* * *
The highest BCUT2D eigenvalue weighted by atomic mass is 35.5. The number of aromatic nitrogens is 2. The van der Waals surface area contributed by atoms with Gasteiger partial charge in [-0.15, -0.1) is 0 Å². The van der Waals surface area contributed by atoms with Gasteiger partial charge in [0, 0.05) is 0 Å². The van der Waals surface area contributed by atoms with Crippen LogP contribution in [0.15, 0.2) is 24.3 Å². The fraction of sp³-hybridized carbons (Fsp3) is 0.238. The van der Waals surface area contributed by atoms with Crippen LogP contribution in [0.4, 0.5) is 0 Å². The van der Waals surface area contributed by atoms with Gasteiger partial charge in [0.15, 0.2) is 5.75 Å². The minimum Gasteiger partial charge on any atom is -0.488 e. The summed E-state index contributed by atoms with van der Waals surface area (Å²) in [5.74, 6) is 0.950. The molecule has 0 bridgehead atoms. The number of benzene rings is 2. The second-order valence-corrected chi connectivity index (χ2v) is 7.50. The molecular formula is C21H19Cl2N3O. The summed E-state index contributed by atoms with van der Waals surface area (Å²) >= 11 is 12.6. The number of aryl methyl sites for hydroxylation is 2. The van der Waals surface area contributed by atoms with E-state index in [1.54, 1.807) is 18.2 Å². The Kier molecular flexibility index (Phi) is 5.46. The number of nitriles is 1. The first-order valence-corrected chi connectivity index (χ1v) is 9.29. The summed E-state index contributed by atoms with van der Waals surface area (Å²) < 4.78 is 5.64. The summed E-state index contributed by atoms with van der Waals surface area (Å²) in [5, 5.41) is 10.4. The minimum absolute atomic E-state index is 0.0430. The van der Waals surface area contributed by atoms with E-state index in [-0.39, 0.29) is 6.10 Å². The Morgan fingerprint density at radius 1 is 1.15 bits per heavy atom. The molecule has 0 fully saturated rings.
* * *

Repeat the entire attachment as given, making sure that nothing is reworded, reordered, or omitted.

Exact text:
The highest BCUT2D eigenvalue weighted by atomic mass is 35.5. The number of aromatic nitrogens is 2. The van der Waals surface area contributed by atoms with Gasteiger partial charge in [-0.15, -0.1) is 0 Å². The van der Waals surface area contributed by atoms with Gasteiger partial charge in [0, 0.05) is 0 Å². The van der Waals surface area contributed by atoms with Crippen LogP contribution in [0.15, 0.2) is 24.3 Å². The fraction of sp³-hybridized carbons (Fsp3) is 0.238. The van der Waals surface area contributed by atoms with Crippen LogP contribution in [0.4, 0.5) is 0 Å². The van der Waals surface area contributed by atoms with Gasteiger partial charge in [0.15, 0.2) is 5.75 Å². The minimum Gasteiger partial charge on any atom is -0.488 e. The summed E-state index contributed by atoms with van der Waals surface area (Å²) in [5.74, 6) is 0.950. The molecule has 0 bridgehead atoms. The number of benzene rings is 2. The second-order valence-corrected chi connectivity index (χ2v) is 7.50. The molecular formula is C21H19Cl2N3O. The summed E-state index contributed by atoms with van der Waals surface area (Å²) >= 11 is 12.6. The number of aryl methyl sites for hydroxylation is 2. The van der Waals surface area contributed by atoms with E-state index in [1.54, 1.807) is 18.2 Å². The Kier molecular flexibility index (Phi) is 5.46. The number of nitriles is 1. The first-order valence-corrected chi connectivity index (χ1v) is 9.29. The summed E-state index contributed by atoms with van der Waals surface area (Å²) < 4.78 is 5.64. The summed E-state index contributed by atoms with van der Waals surface area (Å²) in [5, 5.41) is 10.4. The minimum absolute atomic E-state index is 0.0430. The van der Waals surface area contributed by atoms with E-state index in [-0.39, 0.29) is 6.10 Å². The Morgan fingerprint density at radius 1 is 1.15 bits per heavy atom. The molecule has 0 fully saturated rings.